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Teaching tools benefit people with disabilities

Good tools are the prized possession of any skilled craftsman. And an assortment of effective teaching tools for people with disabilities is available through the Church, according to Douglas L. Hind, manager of the special curriculum division of the Church Curriculum Department.

Hind said that many curriculum materials have been adapted to meet special needs, but a lot of Church members are unaware that these special tools - tools that build faith and testimony in the blind, deaf and others - are easily accessible.Most of the special materials available are for those with sight or hearing impairments, according to Hind. The basic Sunday School and Primary courses, accompanied by pictures, can help those with learning disabilities and the mentally retarded.

Use of the basic teaching guides and instructional materials can benefit many, Hind pointed out, because 42 percent of people with disabilities suffer from learning impediments.

For the visually impaired, there are scriptures and many other Church books on audiocassettes and in Braille, recorded speeches, large-print editions of the scriptures, recorded handbooks and lesson manuals and the new hymnal in Braille and on audiocassette.

Each issue of the Ensign is put on audiocassettes and sent to more than 3,000 in the Church, added Hind. And monthly Relief Society visiting teaching messages in Braille can be obtained at no charge.

For the hearing impaired, there is all of the written literature available to anyone else, plus many videocassettes of previously made Church films with signed inserts added, numerous closed-captioned videos, a dictionary of sign language terms and phrases peculiar to the Church, a handbook for LDS interpreters and closed-captioned Church satellite broadcasts. Each session of general conference is produced with closed captions. Sessions also are signed live in the Church Office Building auditorium for those attending conference.

Hind is supervising the translation of the Book of Mormon into sign language. He has traveled throughout the United States to seek hearing-impaired individuals and sign language interpreters who have excellent sign language skills and a deep understanding of the Book of Mormon to assist with the project.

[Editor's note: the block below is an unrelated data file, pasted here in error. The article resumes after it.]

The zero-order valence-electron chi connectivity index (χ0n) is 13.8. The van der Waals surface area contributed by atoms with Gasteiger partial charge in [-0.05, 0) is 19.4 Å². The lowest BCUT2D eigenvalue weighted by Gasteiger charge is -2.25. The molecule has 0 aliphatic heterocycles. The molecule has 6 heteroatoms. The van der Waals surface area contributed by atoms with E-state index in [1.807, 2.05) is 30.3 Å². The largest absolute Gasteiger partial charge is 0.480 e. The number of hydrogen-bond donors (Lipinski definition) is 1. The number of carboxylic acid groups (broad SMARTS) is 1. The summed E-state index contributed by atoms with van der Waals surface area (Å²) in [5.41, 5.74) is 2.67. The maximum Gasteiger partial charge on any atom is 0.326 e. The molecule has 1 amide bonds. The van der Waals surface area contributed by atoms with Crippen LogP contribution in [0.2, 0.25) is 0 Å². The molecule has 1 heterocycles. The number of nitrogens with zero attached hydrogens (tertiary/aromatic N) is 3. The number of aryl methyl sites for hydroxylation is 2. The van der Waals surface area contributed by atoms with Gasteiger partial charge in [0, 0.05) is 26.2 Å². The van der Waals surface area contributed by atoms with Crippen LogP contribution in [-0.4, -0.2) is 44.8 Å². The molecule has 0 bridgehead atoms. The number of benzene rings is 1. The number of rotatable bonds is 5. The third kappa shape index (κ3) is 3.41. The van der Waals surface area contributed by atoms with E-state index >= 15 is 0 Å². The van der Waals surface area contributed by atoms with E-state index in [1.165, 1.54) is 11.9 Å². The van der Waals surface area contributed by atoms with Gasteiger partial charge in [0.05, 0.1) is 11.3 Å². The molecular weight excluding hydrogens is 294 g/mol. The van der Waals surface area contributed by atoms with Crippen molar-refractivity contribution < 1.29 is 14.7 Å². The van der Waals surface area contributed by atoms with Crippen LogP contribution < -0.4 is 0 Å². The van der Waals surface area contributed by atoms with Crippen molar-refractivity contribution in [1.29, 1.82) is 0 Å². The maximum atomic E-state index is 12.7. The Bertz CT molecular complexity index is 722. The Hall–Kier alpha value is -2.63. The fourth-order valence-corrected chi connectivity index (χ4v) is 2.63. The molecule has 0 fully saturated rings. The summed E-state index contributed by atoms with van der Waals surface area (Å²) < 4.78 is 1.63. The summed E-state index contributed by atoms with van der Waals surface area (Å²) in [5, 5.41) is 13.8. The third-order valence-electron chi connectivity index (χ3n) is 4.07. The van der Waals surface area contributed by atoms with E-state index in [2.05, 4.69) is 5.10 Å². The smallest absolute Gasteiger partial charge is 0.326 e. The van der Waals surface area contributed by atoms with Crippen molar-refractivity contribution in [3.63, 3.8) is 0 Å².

He noted that limited items for the blind and deaf are available in Spanish.

For those seeking insights into disabilities and inspiration to overcome challenges, an index of articles in Church magazines and the Church News dealing with disabilities is available from special curriculum. Many of the articles are personal accounts of people overcoming seemingly insurmountable barriers.

Hind, whose deaf parents just returned from a mission in Texas, said there is a place for nearly all people with disabilities to serve in the Church.

"If members with disabilities feel they are needed and wanted, they will participate," Hind explained. "If you get an interested teacher or bishop who sees someone wants to learn the gospel, they can help them do it. It takes an open mind, and sometimes some creativity, but the opportunities are there.

"When working or associating with the disabled, members need to just use courtesy and common sense. To me, these are choice people. I don't envy them, but I admire, respect and honor them."

Information about special materials can be obtained by contacting Special Curriculum, 50 E. North Temple, Floor 24, Salt Lake City, Utah 84150; or by telephoning toll-free 1-800-662-3756 from within Utah, or 1-800-453-3860 outside the state.